• A change in product lines or services
  • Different members of staff that join the company or staff that leave
  • Changes in the way that the business is owned or organised
  • The need for new skills which the company does not currently have
  • Identifying ways to save or make more money and changing to meet financial targets.
Internal triggers to innovation

Models of innovation in businesses

Business innovation can be a result of a wide array of factors. Usually business innovation will relate to the design and creation of new products that are not yet offered by a company. This can be done with many different changes in the company’s plans including:

  • Finding ‘white space’ growth opportunities – this is when a business creates something completely new that is not offered by themselves yet or any competitors. This type of innovation includes offering new services that are not yet on the market or innovative new products to customers.
  • New customer engagement – a company can change their business model so that they can gain more information from their customers on what types of products and services they require. This can help a company run more efficiently and profitably by only focusing on what is making them money.
  • Entering new markets – usually innovation is about expansion. This takes the form of a company entering a new market by developing a range of new offerings that can help to attract new clients that may not have been served previously.
  • Creating new systems and rules – business innovation does not always have to be about who has the latest technology. Often simply running a company in an innovative way can help to cut costs, organise the hierarchy efficiently and encourage brand loyalty.

The vast majority of businesses try to innovate by creating new products that their competitors do not yet offer. In doing this they can offer something completely unique that is not available elsewhere – making them the only choice for consumers.

When creating new and innovative products there are two popular models for innovation that are widely used: Market Pull and Technology Push.

Market Pull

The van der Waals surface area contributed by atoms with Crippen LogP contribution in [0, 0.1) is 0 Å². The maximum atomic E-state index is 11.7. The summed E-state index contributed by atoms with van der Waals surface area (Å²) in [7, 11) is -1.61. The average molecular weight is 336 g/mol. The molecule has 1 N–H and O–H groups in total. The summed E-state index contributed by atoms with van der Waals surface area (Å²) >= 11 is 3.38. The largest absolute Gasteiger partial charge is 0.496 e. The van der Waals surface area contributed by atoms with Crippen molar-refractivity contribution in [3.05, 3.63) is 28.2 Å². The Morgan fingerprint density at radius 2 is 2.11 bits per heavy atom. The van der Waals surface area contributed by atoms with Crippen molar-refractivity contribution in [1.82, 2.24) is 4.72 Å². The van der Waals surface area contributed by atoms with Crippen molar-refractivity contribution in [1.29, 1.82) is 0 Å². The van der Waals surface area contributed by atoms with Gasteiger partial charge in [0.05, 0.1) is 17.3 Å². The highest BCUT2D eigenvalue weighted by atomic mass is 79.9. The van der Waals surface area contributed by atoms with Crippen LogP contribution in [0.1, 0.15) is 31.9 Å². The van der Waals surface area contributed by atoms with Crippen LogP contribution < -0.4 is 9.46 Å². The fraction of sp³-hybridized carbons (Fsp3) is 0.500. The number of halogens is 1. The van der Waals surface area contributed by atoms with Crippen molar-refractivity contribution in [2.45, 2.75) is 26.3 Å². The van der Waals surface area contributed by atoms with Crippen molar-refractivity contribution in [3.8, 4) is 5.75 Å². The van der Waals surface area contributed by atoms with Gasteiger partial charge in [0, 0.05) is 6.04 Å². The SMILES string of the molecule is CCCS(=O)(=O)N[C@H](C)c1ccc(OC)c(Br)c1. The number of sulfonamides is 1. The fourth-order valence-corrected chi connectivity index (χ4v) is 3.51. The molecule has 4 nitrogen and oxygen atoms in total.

Innovation that arises from market pull is closely linked to demand by consumers. A company will look at the market and see what is popular before designing a competing product that can give them a share of this market.

The Market Pull model of innovation relies on a product being new and desirable to customers. The product has to be in demand and create a ‘buzz’ amongst consumers that want the latest and most innovative products available.

A good example of Market Pull is seen with digital cameras. Years ago there was a demand for cameras that could take a large number of photographs without the need for rolls of film – some companies decided to invest their efforts in developing the technology required to do this.

Technology Push

Technology Push is another popular model of business innovation. It differs from Market Pull in that the technology is developed before the product and is then incorporated into what a company offers. This means that the company has not carried out market research and then specifically come up with a new product to suit demand – they have heard about new technology and then applied this to their products. Because of this, Technology Push is often linked with making existing products better rather than creating completely new products.

Examples of the Technology Push model of innovation can be seen throughout the automotive industry. Often new technology will enable engines to run more efficiently or cars to handle better and this technology is then adopted by automotive companies and used in their new cars.

The difference between Technology Push and Market Pull is why the new technology has been created. Innovation in the Market Pull model is a direct result of demand and is therefore forced in order to meet the needs of the market. Technology Push will normally incorporate new products that have been developed independently and then used to improve what is offered by a business.